View Full Version : Where is the "/" on the end of my url coming from? Are all my backlinks wrong?
04-24-2008, 05:43 AM
Hi all. I've been working on some topics this week for my blog, SEO for BIZ (http://seoforbiz.blogspot.com/), which I’m trying to develop as a newbie SEO information resource.
I've been writing a guide on organising your site structure (directories etc) so that your urls are search engine and keyword friendly, and that your site is also easy to maintain when it grows.
I based the guide on a freelance project of mine, CD Duplication, DVD Duplication, Replication, London UK (http://www.amstore.co.uk), and how I designed the directory structure.
I have been linking to this site from online directories etc using the url above, but have now noticed that both my browser and the Google page cache insert a "/" on the end of the url.
Please tell me that the url without the slash and the one with the slash are treated as the SAME url? i.e. will links for one count as links for the other??
05-23-2008, 09:57 AM
Do not worry!:D
Whether a link has the slash or not it will still go to the same website!
05-25-2008, 11:32 PM
Ever seen a site where this doesn't happen?
The slash is part of the HTTP protocol. The request portion of the URL must always start with a slash. If you do not put a slash in a link because you are linking to a domain name, browsers and spiders will automatically add the slash. As far as Google, Yahoo, MSN, IE, Opera, Firefox, etc. are concerned, domain.tld is exactly identical to domain.tld/.
05-27-2008, 12:25 PM
As far as Google, Yahoo, MSN, IE, Opera, Firefox, etc. are concerned, domain.tld is exactly identical to domain.tld/.
That's not necessarily true as it relates to SE's and canonicalization.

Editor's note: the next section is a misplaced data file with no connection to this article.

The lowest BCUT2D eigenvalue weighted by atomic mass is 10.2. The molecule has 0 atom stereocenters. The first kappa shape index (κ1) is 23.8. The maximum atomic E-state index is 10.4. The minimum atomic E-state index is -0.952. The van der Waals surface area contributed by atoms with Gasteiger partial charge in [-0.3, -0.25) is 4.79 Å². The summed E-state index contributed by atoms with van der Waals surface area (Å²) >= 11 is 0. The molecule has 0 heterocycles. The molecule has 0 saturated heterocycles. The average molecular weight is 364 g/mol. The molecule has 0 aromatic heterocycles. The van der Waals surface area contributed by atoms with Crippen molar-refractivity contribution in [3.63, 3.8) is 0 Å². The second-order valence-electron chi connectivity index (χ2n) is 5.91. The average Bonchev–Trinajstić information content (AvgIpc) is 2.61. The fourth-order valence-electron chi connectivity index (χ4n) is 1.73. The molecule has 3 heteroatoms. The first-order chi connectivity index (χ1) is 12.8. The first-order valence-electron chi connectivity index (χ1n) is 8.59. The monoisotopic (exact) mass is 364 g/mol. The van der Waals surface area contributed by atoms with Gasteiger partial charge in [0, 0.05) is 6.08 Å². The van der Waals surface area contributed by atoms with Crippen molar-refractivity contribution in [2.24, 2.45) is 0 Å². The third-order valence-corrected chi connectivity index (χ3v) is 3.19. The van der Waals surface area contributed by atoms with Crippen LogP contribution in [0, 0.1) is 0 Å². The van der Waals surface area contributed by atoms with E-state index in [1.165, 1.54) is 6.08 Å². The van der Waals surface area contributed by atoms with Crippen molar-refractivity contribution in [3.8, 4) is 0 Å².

According to Matt Cutts, what's important is consistency.
Canonicalization is the process of picking the best url when there are several choices, and it usually refers to home pages. For example, most people would consider these the same urls:
But technically all of these urls are different. A web server could return completely different content for all the urls above. When Google “canonicalizes” a url, we try to pick the url that seems like the best representative from that set.
Q: So how do I make sure that Google picks the url that I want?
A: One thing that helps is to pick the url that you want and use that url consistently across your entire site. For example, don’t make half of your links go to http://example.com/ and the other half go to http://www.example.com/ . Instead, pick the url you prefer and always use that format for your internal links.
Q: Is there anything else I can do?
A: Yes. Suppose you want your default url to be http://www.example.com/ . You can make your webserver so that if someone requests http://example.com/, it does a 301 (permanent) redirect to http://www.example.com/ . That helps Google know which url you prefer to be canonical. Adding a 301 redirect can be an especially good idea if your site changes often (e.g. dynamic content, a blog, etc.).
Read the rest of the article here:
05-27-2008, 02:13 PM
That's not necessarily true as it relates to SE's and canonicalization.There is no canonicalization issue here as both URL's have exactly the same meaning:
http://www.my_site.com will always be identical to http://www.my_site.com/
The same does not apply to http://www.my_site.com/ and http://my_site.com/: the contents of these URL's can be different. Admittedly they are often the same, but there are exceptions. This is what Matt Cutts was talking about.
In that article, (frequently quoted for discussions on this topic) Matt Cutts is referring to the leading subdomain, rather than the trailing slash. In the comments, Matt does address the trailing slash in one reply by suggesting that, like everything else, you pick the format you prefer. However, I have heard from many engineers working for various search engines that the trailing slash is always required in a URL, so if the slash is omitted, the spider automatically adds it.
05-27-2008, 03:00 PM
These "engineers working for various search engines" meant that there is no possible canonicalization issue with the trailing slash for the URL of the home page.
This is not true for any other URL. In the following example, there is a potential canonicalization issue:
http://www.my_site.com/flowers is not necessarily the same as http://www.my_site.com/flowers/
05-27-2008, 03:19 PM
The slash denotes directory and it is automatically added by most servers.